Study of in vitro and in vivo genotoxic effects of air pollution fine (PM2.5-0.18) and quasi-ultrafine (PM0.18) particles on lung models.


Université de Lille, CHU Lille, Institut Pasteur de Lille, EA4483-IMPECS, France; Laboratoire de Toxicologie Génétique, Institut Pasteur de Lille, 1 Rue du Professeur Calmette, 59000 Lille, France. Electronic address: [Email]


Air pollution and particulate matter (PM) are classified as carcinogenic to humans. Pollutants evidence for public health concern include coarse (PM10) and fine (PM2.5) particles. However, ultrafine particles (PM0.1) are assumed to be more toxic than larger particles, but data are still needed to better understand their mechanism of action. In this context, the aim of our work was to investigate the in vitro and in vivo genotoxic potential of fine (PM2.5-018) and quasi ultra-fine (PM0.18) particles from an urban-industrial area (Dunkirk, France) by using comet, micronucleus and/or gene mutation assays. In vitro assessment was performed with 2 lung immortalized cell lines (BEAS-2B and NCI-H292) and primary normal human bronchial epithelial cells (NHBE) grown at the air-liquid interface or in submerged conditions (5 µg PM/cm2). For in vivo assessment, tests were performed after acute (24 h, 100 µg PM/animal), subacute (1 month, 10 µg PM/animal) and subchronic (3 months, 10 µg PM/animal) intranasal exposure of BALB/c mice. In vitro, our results show that PM2.5-018 and PM0.18 induced primary DNA damage but no chromosomal aberrations in immortalized cells. Negative results were noted in primary cells for both endpoints. In vivo assays revealed that PM2.5-018 and PM0.18 induced no significant increases in DNA primary damage, chromosomal aberrations or gene mutations, whatever the duration of exposure. This investigation provides initial answers regarding the in vitro and in vivo genotoxic mode of action of PM2.5-018 and PM0.18 at moderate doses and highlights the need to develop standardized specific methodologies for assessing the genotoxicity of PM. Moreover, other mechanisms possibly implicated in pulmonary carcinogenesis, e.g. epigenetics, should be investigated.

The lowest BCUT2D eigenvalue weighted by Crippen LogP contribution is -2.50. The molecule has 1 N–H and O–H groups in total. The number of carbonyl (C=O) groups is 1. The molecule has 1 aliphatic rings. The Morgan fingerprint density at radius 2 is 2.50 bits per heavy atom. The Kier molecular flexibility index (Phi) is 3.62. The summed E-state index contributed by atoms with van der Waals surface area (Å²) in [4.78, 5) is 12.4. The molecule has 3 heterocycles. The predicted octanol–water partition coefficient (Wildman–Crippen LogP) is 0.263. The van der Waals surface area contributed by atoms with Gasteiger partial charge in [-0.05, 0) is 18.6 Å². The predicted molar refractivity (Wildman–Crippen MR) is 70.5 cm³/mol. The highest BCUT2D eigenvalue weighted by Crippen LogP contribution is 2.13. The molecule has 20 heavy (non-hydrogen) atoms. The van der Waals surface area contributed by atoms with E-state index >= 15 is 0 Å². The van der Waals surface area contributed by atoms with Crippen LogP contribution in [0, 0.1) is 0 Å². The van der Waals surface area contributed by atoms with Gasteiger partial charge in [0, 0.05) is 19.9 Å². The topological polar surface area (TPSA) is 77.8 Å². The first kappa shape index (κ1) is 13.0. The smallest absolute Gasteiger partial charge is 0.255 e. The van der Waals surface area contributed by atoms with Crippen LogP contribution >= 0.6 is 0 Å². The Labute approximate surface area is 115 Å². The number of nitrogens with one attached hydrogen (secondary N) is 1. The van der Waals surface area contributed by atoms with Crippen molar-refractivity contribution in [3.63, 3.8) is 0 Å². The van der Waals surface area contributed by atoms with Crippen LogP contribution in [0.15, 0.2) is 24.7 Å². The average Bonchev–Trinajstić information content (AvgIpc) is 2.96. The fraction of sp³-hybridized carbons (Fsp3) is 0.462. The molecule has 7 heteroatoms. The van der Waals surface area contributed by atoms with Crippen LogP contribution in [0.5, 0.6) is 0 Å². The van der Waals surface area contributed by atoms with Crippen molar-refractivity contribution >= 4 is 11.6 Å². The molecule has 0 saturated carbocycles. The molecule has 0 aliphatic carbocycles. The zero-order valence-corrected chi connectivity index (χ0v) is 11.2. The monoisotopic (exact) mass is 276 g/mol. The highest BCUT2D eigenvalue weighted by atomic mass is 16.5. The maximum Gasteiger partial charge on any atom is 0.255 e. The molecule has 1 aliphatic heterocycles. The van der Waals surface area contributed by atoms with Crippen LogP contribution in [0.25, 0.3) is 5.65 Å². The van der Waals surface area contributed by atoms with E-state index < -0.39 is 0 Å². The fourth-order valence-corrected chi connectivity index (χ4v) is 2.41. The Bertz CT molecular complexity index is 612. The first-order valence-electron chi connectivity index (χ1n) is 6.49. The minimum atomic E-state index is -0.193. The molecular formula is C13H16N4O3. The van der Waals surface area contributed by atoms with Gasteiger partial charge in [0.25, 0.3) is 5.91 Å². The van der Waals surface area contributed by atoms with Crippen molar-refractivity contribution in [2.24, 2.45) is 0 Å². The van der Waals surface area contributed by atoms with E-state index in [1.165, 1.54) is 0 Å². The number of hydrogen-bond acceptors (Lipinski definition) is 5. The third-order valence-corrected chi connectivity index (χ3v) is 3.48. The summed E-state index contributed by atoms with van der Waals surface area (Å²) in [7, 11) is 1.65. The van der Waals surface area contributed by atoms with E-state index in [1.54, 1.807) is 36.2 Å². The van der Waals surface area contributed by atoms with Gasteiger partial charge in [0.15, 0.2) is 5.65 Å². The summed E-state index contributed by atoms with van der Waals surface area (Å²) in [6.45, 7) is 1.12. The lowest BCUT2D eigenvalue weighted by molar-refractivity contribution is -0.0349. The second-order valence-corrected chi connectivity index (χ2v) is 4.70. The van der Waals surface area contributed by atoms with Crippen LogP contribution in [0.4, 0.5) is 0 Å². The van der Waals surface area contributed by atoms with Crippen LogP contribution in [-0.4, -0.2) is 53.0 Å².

Air pollution,Animal model,Fine and ultrafine particles,Genotoxicity,Human lung cell models,

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